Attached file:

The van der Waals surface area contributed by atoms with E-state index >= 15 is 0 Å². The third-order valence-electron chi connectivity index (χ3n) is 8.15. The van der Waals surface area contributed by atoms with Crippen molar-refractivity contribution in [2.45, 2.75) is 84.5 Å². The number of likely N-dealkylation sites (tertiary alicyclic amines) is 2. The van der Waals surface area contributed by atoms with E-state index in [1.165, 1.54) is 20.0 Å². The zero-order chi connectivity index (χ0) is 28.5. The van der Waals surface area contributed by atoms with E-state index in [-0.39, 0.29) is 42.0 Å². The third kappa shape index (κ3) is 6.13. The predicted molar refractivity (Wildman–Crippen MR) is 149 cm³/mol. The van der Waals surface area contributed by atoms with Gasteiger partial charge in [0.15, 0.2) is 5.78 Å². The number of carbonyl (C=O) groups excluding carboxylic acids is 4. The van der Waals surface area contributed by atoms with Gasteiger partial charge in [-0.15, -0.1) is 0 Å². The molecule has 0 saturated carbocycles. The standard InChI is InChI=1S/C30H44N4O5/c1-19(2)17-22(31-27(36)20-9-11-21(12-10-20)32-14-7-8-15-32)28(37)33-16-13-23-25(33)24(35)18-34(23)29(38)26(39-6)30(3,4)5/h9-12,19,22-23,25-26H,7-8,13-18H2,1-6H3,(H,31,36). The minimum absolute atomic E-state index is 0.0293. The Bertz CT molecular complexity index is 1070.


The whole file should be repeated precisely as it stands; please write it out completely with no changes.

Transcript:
The van der Waals surface area contributed by atoms with E-state index >= 15 is 0 Å². The third-order valence-electron chi connectivity index (χ3n) is 8.15. The van der Waals surface area contributed by atoms with Crippen molar-refractivity contribution in [2.45, 2.75) is 84.5 Å². The number of likely N-dealkylation sites (tertiary alicyclic amines) is 2. The van der Waals surface area contributed by atoms with E-state index in [1.165, 1.54) is 20.0 Å². The zero-order chi connectivity index (χ0) is 28.5. The van der Waals surface area contributed by atoms with E-state index in [-0.39, 0.29) is 42.0 Å². The third kappa shape index (κ3) is 6.13. The predicted molar refractivity (Wildman–Crippen MR) is 149 cm³/mol. The van der Waals surface area contributed by atoms with Gasteiger partial charge in [0.15, 0.2) is 5.78 Å². The number of carbonyl (C=O) groups excluding carboxylic acids is 4. The van der Waals surface area contributed by atoms with Gasteiger partial charge in [-0.15, -0.1) is 0 Å². The molecule has 0 saturated carbocycles. The standard InChI is InChI=1S/C30H44N4O5/c1-19(2)17-22(31-27(36)20-9-11-21(12-10-20)32-14-7-8-15-32)28(37)33-16-13-23-25(33)24(35)18-34(23)29(38)26(39-6)30(3,4)5/h9-12,19,22-23,25-26H,7-8,13-18H2,1-6H3,(H,31,36). The minimum absolute atomic E-state index is 0.0293. The Bertz CT molecular complexity index is 1070.